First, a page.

The middle place house is not the one you pictured before, in that previous life before children and calendar boxes crammed with fine ball point writing. The leggos and Barbies, school backpacks and homework piles, have all settled in next to your furniture and on the floors and stacked on the kitchen counters. There are bins in the hallways filled with last season’s winter jackets, coats, and scarves that must be put in the attic, adding to the inventory of clothing and baby toys and luggage. And also up in that attic are the boxes of your wedding china that never made it into any china cabinet, let alone got used for a dinner because wedding china isn’t practical. Your life has been about practicality forever. And those crystal vases you loved so much and golf clubs your husband used to take to the course every weekend gather dust up in that attic too, because you’re saving your pennies for summer camp and braces and private school and there just aren’t any more pennies for fresh flowers for that vase or a round of 18 holes. You start wondering if maybe that attic contains more of you than you do anymore, because you’re still not sure who’s staring back at you in the mirror.

The middle place makes you question. Yourself, your choices, your life, your situation. The most important question—and yet the one that could change it all…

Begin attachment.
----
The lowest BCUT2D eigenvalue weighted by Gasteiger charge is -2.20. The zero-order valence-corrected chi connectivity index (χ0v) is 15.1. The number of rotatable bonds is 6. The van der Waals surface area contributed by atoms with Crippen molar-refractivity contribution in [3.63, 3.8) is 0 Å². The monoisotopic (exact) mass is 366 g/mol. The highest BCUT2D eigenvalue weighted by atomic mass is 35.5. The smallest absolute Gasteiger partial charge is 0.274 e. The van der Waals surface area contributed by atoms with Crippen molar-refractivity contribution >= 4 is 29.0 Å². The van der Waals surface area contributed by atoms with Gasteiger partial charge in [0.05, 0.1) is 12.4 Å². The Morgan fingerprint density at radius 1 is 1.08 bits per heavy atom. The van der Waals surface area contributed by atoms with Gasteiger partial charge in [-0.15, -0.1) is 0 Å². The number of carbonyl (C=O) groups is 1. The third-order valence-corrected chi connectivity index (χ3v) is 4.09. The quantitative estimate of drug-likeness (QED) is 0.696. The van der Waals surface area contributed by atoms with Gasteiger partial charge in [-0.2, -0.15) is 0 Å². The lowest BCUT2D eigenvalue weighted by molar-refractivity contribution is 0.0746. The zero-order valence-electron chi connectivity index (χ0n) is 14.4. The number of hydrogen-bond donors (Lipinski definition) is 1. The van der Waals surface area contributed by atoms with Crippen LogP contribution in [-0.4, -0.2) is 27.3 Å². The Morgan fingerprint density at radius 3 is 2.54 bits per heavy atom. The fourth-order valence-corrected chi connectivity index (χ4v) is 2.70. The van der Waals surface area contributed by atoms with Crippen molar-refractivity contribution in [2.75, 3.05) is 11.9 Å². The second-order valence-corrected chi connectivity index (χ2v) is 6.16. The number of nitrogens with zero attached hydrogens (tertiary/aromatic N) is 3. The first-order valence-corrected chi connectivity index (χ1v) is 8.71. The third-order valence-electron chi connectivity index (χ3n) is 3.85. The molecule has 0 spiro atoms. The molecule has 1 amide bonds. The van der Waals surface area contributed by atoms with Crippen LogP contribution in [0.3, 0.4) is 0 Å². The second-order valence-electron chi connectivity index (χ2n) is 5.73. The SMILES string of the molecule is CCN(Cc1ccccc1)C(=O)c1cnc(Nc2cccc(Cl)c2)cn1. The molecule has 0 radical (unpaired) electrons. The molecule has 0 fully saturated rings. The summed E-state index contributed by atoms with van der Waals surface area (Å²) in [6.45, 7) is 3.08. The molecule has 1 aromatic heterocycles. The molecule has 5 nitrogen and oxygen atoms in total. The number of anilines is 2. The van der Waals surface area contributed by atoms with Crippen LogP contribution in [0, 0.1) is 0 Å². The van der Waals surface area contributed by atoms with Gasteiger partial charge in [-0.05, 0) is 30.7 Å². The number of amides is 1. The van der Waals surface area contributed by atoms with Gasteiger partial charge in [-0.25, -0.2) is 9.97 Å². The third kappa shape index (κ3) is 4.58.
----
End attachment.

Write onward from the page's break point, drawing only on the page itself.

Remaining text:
Is this it?

Is this life that I’m living right now….it?

And what of the answer?

And there you are an adult again, realizing there are no easy answers, that with each different answer there are deaths: of your dreams, or yourself, or your hopes, or your children’s innocence, or your marriage, or your happiness, or the very family and life you’ve created that has ironically led you to this very question.

Should you continue to sit lay dance sleep with your arms outstretched over your precious children regardless of the price to yourself or your marriage? But how long before your arms fail or your children grow past your reach and the soot of knowledge comes to slowly settle on your children’s heads? Can you protect them forever? And if their learning will eventually come one day, why not tomorrow? Would tomorrow be soon enough to revitalize yourself? Resurrect those old dreams? Find the happiness you think may have escaped you?

Beware of emerald fields viewed from afar. The mirage dissipates only after you’ve made the journey, and you find yourself with the very same body and the very same mind asking the very same questions just with a different zip code or mailing address.

Hindsight is 20/20. The future is unknown. The middle place is filled with What Ifs and Why Nots and If Onlys.

In this middle place I have no answers. I have right now. I have the silence ringing in my ears and the stained couch beneath my body and three sleeping children with sparkling eyes who love to laugh and tickle and wrestle, whose safety nets—for too short a time—still remain delicately held together by ignorance, illusion, and hope.

And I pray I’ll have tomorrow, with the morning sun streaming through my finger-smudged windows and the ants crawling around on our cracked driveway carrying food too big for their tiny bodies.

The ants are always there.

Rachel Vidoni is a freelance writer and essayist currently mired in the middle place. She chronicles her status as a mediocre mom and wife on her blog East Coast Musings and is currently working on two books. Grab a drink and muse along with her.

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First Published Thu, 2011-05-19 15:56